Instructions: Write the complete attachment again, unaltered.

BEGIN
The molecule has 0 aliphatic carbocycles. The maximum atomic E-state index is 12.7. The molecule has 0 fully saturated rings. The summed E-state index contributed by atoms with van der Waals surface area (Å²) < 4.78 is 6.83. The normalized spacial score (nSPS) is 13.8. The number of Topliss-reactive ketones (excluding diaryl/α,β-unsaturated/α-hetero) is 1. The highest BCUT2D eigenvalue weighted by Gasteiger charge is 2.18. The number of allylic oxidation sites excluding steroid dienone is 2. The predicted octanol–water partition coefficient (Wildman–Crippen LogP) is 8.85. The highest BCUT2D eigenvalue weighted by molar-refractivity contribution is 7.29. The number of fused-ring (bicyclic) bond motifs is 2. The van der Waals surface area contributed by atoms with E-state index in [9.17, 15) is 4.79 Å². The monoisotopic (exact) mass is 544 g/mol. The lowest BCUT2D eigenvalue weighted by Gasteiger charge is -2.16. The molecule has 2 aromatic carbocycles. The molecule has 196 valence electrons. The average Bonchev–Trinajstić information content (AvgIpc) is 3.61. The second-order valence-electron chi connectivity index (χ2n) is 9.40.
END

The molecule has 0 aliphatic carbocycles. The maximum atomic E-state index is 12.7. The molecule has 0 fully saturated rings. The summed E-state index contributed by atoms with van der Waals surface area (Å²) < 4.78 is 6.83. The normalized spacial score (nSPS) is 13.8. The number of Topliss-reactive ketones (excluding diaryl/α,β-unsaturated/α-hetero) is 1. The highest BCUT2D eigenvalue weighted by Gasteiger charge is 2.18. The number of allylic oxidation sites excluding steroid dienone is 2. The predicted octanol–water partition coefficient (Wildman–Crippen LogP) is 8.85. The highest BCUT2D eigenvalue weighted by molar-refractivity contribution is 7.29. The number of fused-ring (bicyclic) bond motifs is 2. The van der Waals surface area contributed by atoms with E-state index in [9.17, 15) is 4.79 Å². The monoisotopic (exact) mass is 544 g/mol. The lowest BCUT2D eigenvalue weighted by Gasteiger charge is -2.16. The molecule has 2 aromatic carbocycles. The molecule has 196 valence electrons. The average Bonchev–Trinajstić information content (AvgIpc) is 3.61. The second-order valence-electron chi connectivity index (χ2n) is 9.40.